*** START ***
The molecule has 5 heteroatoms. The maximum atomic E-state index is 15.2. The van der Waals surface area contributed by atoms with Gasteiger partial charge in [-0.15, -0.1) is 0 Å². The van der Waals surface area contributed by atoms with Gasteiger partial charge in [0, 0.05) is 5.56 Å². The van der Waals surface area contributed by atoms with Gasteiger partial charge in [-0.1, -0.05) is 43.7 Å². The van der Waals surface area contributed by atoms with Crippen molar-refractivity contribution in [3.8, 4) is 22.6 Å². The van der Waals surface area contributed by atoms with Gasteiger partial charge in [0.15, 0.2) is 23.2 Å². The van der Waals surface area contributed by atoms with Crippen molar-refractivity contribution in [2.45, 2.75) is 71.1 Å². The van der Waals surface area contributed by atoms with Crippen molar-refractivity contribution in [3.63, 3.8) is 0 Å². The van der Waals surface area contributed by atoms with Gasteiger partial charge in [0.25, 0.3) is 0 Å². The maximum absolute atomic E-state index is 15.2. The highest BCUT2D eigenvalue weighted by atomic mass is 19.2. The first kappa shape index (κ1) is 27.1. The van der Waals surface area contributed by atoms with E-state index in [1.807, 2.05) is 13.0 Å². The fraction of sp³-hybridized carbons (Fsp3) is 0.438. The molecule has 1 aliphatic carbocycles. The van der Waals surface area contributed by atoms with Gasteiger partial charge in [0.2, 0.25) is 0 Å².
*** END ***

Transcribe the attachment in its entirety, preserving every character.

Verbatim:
The molecule has 5 heteroatoms. The maximum atomic E-state index is 15.2. The van der Waals surface area contributed by atoms with Gasteiger partial charge in [-0.15, -0.1) is 0 Å². The van der Waals surface area contributed by atoms with Gasteiger partial charge in [0, 0.05) is 5.56 Å². The van der Waals surface area contributed by atoms with Gasteiger partial charge in [-0.1, -0.05) is 43.7 Å². The van der Waals surface area contributed by atoms with Crippen molar-refractivity contribution in [3.8, 4) is 22.6 Å². The van der Waals surface area contributed by atoms with Gasteiger partial charge in [0.15, 0.2) is 23.2 Å². The van der Waals surface area contributed by atoms with Crippen molar-refractivity contribution in [2.45, 2.75) is 71.1 Å². The van der Waals surface area contributed by atoms with Crippen molar-refractivity contribution in [3.63, 3.8) is 0 Å². The van der Waals surface area contributed by atoms with Gasteiger partial charge in [0.25, 0.3) is 0 Å². The maximum absolute atomic E-state index is 15.2. The highest BCUT2D eigenvalue weighted by atomic mass is 19.2. The first kappa shape index (κ1) is 27.1. The van der Waals surface area contributed by atoms with E-state index in [1.807, 2.05) is 13.0 Å². The fraction of sp³-hybridized carbons (Fsp3) is 0.438. The molecule has 1 aliphatic carbocycles. The van der Waals surface area contributed by atoms with Gasteiger partial charge in [0.2, 0.25) is 0 Å².